Some believe that shipping crude by rail has become a permanent part of the nation’s energy infrastructure; others believe the necessary pipeline infrastructure will eventually be built. But until that happens, even pipeline companies have entered the rail business, building terminals to load and unload crude oil. A little-noticed map in the Department of State’s environmental impact statement for the Keystone XL pipeline graphically demonstrates the rise of oil by rail.

Railroads own 140,000 miles of track in the United States, and the cargo that the system carries can be moved from coast to coast, north to Canada and south to Mexico. By law, railroads cannot turn down cargo, so oil shippers realized rail was an advantageous way to move their product. As a result, loading terminals have proliferated. With a cost of about $50 million per loading terminal, it is equivalent to the estimated cost of building just one mile of the Keystone pipeline. A loading terminal can be built under contract in 12 months and be paid off in 5 years so railroads do not need lengthy contracts. Pipeline builders, on the other hand, usually require drillers and refiners to sign long-term shipping contracts before they start laying pipe. Railroads are also seen as a more beneficial means of shipping if there is uncertainty regarding the size and productivity of the oil field.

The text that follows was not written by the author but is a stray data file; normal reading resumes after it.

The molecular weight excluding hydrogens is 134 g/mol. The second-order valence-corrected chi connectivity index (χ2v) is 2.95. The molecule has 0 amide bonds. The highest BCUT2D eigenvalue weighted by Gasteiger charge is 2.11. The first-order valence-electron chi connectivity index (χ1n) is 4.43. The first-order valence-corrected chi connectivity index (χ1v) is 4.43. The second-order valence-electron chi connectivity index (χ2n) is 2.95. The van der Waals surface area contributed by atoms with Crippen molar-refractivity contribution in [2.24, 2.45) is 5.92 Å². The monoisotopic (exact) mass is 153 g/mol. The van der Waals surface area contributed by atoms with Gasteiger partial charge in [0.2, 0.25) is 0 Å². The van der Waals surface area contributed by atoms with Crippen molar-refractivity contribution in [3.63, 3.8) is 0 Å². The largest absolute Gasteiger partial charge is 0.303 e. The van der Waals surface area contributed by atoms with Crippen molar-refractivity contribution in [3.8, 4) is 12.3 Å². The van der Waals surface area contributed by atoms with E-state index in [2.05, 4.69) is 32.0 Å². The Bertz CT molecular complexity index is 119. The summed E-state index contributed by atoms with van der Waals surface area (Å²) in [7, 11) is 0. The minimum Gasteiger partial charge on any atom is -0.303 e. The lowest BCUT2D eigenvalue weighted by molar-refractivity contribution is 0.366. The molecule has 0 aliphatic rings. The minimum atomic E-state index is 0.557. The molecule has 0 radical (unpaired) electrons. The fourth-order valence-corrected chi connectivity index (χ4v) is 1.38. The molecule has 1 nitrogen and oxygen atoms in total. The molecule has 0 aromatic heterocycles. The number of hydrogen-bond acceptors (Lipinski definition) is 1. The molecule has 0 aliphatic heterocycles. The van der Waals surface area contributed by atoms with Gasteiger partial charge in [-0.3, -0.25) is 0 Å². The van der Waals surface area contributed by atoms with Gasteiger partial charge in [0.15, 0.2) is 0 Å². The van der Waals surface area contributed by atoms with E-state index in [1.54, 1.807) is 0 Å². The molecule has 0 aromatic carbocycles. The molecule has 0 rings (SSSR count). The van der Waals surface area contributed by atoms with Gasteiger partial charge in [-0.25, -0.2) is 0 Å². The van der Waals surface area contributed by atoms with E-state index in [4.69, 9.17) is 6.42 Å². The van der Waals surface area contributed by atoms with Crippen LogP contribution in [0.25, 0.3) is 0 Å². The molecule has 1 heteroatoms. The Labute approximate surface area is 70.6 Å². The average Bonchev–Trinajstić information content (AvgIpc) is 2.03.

In 2006, North Dakota faced a “crude oil transportation crisis” because oil production was increasing but the pipelines that served the state were full. Entrepreneurs capitalized on the situation and by the end of 2013, there were 13 large rail loading facilities in the state with the largest able to handle 200,000 barrels per day. There was also a surge in facilities for unloading oil and transferring it to refineries; such terminals are operating or planned in nearly two dozen states and Canadian provinces. Due to limited pipelines, trains carry 75 percent of the 1 million barrels of crude produced each day from the Bakken in North Dakota.[iv]

Source: Wall Street Journal, http://online.wsj.com/articles/dangers-aside-railways-reshape-crude-market-1411353150?mod=dist_smartbrief

Railway Congestion Make Farmers Increase Storage

In the northern U.S. Plains, the rail system has served as the single, dependable way for farms to move grain hundreds of miles to ports and markets. But a cold winter and competition from oil producers have made farmers in North and South Dakota, Montana and Minnesota hold the largest grain stocks in years. Some farmers have switched their spring crops from corn to wheat because corn takes up more space in silos than wheat, while others are incurring the extra costs to truck their harvest to market.